Is your church mentoring and training its leadership? I applaud the churches that follow biblical guidelines for appointing leaders and that purposely train their leaders. In most jobs continued training is required to stay fresh, up to date, and knowledgeable about the job. Our leaders need the same in addition to encouragement from the church.
This is the one I notice the most. I often notice that we have become so busy with our own lives that we have no time to invest in the lives of others. Usually I'm the person that tries to make people feel welcome. I greet the new people and over the years our family has hosted numerous people in our home for a meal or offered help to people when needed. I've spent years in a church where I served as much as I could and yet felt I couldn't depend on many people to notice if I was there or not. I think the most hurtful thing was to see a church that was my family, that I invested in for years, make no effort to contact me when I missed a month of church. You'll understand my offense when the church embarked upon a season of change which included contacting those that had left (as they told the congregation) yet no one called us, nor did anyone call some of the others I knew that left. I'm sure it was all with good intention, but apparently something came up that pushed this aside. Don't assume I harbor anger against this church. I actually have a lot of great memories and friends from there. My kids are also still involved in groups there. As we have found a new church we have found some of our needs met that weren't met previously, however people are busy everywhere. I don't know that anyone would notice our absence where we are now, and like most other places I've been, no one asks much about us or tries to get to know us. It's just a sad reality that probably causes the most harm to the church.
For years I've heard all the protests over music. Music has become a dividing and deciding point for many people when it comes to church. It sounds like nothing more than sibling rivalry over hymns vs. praise music. Obviously one is more godly than the other, right? Well, the arguments over the type of music, volume, hand raising, and instruments has replaced the argument of King James vs. NIV! I love both types of music, but I don't understand why we think God wants one more than the other. It is about Him, right? Somewhere we've lost that. In reality the arguing over music is part of a bigger problem in the church, the problem of unity. Is it so hard to get along? Is it so hard to find a compromise? Must we alienate people by their choice of song? Do you look at the heart of the song leader or the songs he chooses? When you don't like the music do you throw up a wall that prevents you from worshiping? If so, that's a problem of your own heart, and how you react becomes a problem in the church.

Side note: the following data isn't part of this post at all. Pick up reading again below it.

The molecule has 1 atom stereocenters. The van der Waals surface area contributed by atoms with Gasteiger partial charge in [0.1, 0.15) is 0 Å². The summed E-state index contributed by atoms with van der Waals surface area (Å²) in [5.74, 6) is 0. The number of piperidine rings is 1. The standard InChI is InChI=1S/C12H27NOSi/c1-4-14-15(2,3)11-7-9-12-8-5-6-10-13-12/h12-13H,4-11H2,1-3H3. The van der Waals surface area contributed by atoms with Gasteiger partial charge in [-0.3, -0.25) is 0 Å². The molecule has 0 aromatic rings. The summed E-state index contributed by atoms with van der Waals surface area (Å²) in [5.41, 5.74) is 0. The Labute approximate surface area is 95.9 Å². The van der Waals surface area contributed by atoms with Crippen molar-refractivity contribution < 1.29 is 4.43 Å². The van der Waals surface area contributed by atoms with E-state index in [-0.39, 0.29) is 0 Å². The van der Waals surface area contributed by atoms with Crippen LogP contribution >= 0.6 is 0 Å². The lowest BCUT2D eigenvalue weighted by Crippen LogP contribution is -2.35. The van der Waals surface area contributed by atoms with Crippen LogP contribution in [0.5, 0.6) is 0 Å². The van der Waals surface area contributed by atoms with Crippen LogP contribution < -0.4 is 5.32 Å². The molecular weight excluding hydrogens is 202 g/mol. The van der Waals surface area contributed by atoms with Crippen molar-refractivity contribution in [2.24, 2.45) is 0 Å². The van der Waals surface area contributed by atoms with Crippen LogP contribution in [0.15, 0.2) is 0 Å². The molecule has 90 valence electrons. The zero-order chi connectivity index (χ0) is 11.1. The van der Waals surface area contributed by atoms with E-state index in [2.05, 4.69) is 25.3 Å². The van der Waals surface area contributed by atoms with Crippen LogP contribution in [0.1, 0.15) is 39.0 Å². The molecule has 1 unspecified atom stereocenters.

I know there are many other things that could be added to this list. I titled this a love/hate relationship because I love the church and what it is suppose to stand for. I hate that it can make me feel so unwanted and can turn people away from who God really is. There's always room for improvement. Let us be aware of the people sitting in the pews around us on Sunday morning and find ways to invest in them and not just for a couple of minutes on a Sunday morning. Otherwise people like me will give in to that desire to stay in bed on Sunday morning where it's much more comfortable.
A new commandment I give to you, that you love one another: just as I have loved you, you also are to love one another. By this all people will know that you are my disciples, if you have love for one another.
1 Thessalonians 5:11
Therefore encourage one another and build up one another, just as you also are doing.